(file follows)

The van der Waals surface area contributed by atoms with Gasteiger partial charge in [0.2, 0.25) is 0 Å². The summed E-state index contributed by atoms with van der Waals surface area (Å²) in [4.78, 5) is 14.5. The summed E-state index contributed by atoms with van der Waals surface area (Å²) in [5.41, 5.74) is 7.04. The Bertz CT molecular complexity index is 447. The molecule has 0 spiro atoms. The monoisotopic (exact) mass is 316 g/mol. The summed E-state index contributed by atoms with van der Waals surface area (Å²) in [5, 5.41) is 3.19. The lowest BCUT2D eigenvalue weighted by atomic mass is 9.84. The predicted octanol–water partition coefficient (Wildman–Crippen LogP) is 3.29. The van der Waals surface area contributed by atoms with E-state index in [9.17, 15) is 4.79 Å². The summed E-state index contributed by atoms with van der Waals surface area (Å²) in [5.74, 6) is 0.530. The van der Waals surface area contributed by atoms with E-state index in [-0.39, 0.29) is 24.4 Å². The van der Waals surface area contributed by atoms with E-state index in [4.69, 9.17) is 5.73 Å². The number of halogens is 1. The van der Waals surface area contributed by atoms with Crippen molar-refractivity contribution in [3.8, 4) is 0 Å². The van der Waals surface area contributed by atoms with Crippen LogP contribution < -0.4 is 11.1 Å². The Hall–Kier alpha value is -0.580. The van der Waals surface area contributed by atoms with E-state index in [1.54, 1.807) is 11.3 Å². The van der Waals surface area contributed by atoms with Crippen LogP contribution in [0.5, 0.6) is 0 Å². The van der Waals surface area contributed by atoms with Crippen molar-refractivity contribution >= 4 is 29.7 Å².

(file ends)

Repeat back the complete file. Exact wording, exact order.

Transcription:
The van der Waals surface area contributed by atoms with Gasteiger partial charge in [0.2, 0.25) is 0 Å². The summed E-state index contributed by atoms with van der Waals surface area (Å²) in [4.78, 5) is 14.5. The summed E-state index contributed by atoms with van der Waals surface area (Å²) in [5.41, 5.74) is 7.04. The Bertz CT molecular complexity index is 447. The molecule has 0 spiro atoms. The monoisotopic (exact) mass is 316 g/mol. The summed E-state index contributed by atoms with van der Waals surface area (Å²) in [5, 5.41) is 3.19. The lowest BCUT2D eigenvalue weighted by atomic mass is 9.84. The predicted octanol–water partition coefficient (Wildman–Crippen LogP) is 3.29. The van der Waals surface area contributed by atoms with E-state index in [9.17, 15) is 4.79 Å². The summed E-state index contributed by atoms with van der Waals surface area (Å²) in [5.74, 6) is 0.530. The van der Waals surface area contributed by atoms with E-state index in [-0.39, 0.29) is 24.4 Å². The van der Waals surface area contributed by atoms with E-state index in [4.69, 9.17) is 5.73 Å². The number of halogens is 1. The van der Waals surface area contributed by atoms with Crippen molar-refractivity contribution in [3.8, 4) is 0 Å². The van der Waals surface area contributed by atoms with Crippen LogP contribution < -0.4 is 11.1 Å². The Hall–Kier alpha value is -0.580. The van der Waals surface area contributed by atoms with E-state index in [1.54, 1.807) is 11.3 Å². The van der Waals surface area contributed by atoms with Crippen LogP contribution in [0.5, 0.6) is 0 Å². The van der Waals surface area contributed by atoms with Crippen molar-refractivity contribution >= 4 is 29.7 Å².